Two particular experiences in Poland – the conversation with Auschwitz survivor Zofia Posmysz and an encounter with a photograph from the Emanuel Ringelblum Oneg Shabbat archive – brought me closer to my goal while simultaneously challenging my conception of what life was like under the Nazis.

During the course of the Auschwitz Jewish Center Fellows Program, we had the privilege of meeting Auschwitz-Birkenau survivor Zofia Posmysz. Rather than telling us her life story or giving us a narrative of her wartime experiences, Zofia simply wanted to answer whatever questions we had for her. Towards the end of our conversation, Zofia told us she understood we would be visiting Auschwitz-Birkenau in the upcoming days, and said,
“When you go to Birkenau, remember that I was there, too.”
She spoke this in a quiet way, not insistently, but almost wistfully, softly asking us to remember her. I have heard many survivors tell their stories, but it is this comment of Zofia’s that has resonated with me in a way unlike any other Holocaust survival story I have heard.

Visiting Auschwitz-Birkenau was an entirely surreal experience, in ways both somewhat expected and utterly unexpected. Walking through the grounds, Zofia’s words, echoing through my head, were the one aspect of this otherwise entirely surreal experience that remained real for me and provided something to hold on to. Visiting Auschwitz I, in particular, was a very strange experience for me in ways I did not anticipate. Auschwitz seemed almost fake, for lack of a better word, despite the fact that the campgrounds were laid out before me to see with my own eyes. Somehow, the history seemed less tangible at Auschwitz than it does when I read, study, and teach about the Holocaust, half a world and decades away from the events in questions.

In many ways, visiting Auschwitz was like watching a movie based on a book – the character and the stories are familiar, but it is just different from the world you imagined while reading. Over the two days we toured Auschwitz I and Birkenau, Zofia’s request kept coming back to me, reverberating – “When you go to Birkenau, remember that I was there, too.” Remember that Zofia was there, along with so many others like her. It was through Zofia that Auschwitz the place became accessible for me, and I was able to connect with the victim experience of the Holocaust, in some small way.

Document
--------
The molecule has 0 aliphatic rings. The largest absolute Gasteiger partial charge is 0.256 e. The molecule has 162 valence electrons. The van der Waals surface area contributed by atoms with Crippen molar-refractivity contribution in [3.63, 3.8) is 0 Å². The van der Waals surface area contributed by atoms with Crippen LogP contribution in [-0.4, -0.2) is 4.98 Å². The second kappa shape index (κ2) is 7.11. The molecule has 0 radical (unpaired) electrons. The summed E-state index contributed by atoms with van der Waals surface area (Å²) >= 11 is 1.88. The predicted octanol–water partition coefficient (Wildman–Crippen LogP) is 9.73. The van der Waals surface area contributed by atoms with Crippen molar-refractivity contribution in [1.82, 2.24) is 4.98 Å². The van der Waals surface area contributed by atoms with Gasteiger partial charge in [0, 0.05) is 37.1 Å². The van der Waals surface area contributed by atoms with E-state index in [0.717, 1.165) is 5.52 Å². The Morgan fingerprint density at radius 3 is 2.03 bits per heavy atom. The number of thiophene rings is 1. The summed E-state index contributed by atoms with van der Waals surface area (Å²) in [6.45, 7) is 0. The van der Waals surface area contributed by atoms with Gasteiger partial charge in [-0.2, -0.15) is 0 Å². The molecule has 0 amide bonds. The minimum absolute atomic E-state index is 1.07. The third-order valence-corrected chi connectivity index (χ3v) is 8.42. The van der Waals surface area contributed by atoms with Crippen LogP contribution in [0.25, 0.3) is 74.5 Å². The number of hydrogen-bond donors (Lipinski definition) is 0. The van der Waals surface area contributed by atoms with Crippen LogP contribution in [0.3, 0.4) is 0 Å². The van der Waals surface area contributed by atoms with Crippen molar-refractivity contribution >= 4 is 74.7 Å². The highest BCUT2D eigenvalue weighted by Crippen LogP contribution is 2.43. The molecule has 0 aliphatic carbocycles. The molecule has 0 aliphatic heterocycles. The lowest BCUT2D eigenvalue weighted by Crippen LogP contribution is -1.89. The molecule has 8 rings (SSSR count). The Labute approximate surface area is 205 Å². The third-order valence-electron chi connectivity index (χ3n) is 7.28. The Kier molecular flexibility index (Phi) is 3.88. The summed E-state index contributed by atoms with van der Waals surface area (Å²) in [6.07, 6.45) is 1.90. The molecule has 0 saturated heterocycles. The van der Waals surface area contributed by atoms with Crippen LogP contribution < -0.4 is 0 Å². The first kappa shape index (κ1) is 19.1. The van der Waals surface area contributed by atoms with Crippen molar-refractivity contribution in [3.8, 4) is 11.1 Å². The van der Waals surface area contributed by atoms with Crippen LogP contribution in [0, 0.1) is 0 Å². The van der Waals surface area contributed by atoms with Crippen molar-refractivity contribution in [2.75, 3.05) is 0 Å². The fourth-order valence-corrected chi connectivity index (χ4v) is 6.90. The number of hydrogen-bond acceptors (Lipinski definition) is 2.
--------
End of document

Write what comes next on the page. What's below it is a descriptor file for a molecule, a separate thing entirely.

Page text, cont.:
Although I did not expect Auschwitz to seem so fake, my experience with Zofia and at Auschwitz was the sort of experience I hoped to find in Poland, one that emphasized the individual humanity of the victims. However, my ideas about humanity, victimization, and life under the Nazis were challenged by an encounter with a photograph from the Emanuel Ringelblum Oneg Shabbat archive at the Jewish Historical Institute in Warsaw. I was reminded that the humanity of the victims encompassed not only suffering and death, but happiness and life as well.

The photo that caught my eye was an outdoor shot of a street scene in the Warsaw Ghetto, showing a large crowd of people, presumably going about their daily lives. There is a young woman in the middle of the crowd, looking directly towards the camera, with a big smile on her face. She looks happy, excited, and even joyful. I do not know who this woman was, or what was going on that day, but this photo reminded me that even in the ghettoes, life continued. There were occasions for happiness. From an intellectual standpoint, this was not much of a revelation. I knew that Jewish life went on in the ghettoes, I have discussed this with my students, and I have seen photos of concerts, weddings, and other such events in the ghettoes. Yet, none of those photos made the same impression on me as the beaming young woman in this one – maybe because this was a candid moment rather than a posed photograph.

Moreover, when studying the young woman in the center of this photo, I did not see the same sense of fateful foreboding that sometimes – often – accompanies such pictures. I know nothing about this woman or what happened to her, but it is likely that the Nazis murdered her. Yet, looking at the photograph, I saw an evidently happy young woman as she was at that moment in time. She reminded me that Holocaust victims were also individuals with complex lives and rich histories. Despite the circumstances of their deaths, their lives were more than the Holocaust, and death should not eclipse life. Yes, the victims endured horrors that I can only imagine, hurting in ways I have never experienced, but humanity extends beyond just the experience of pain.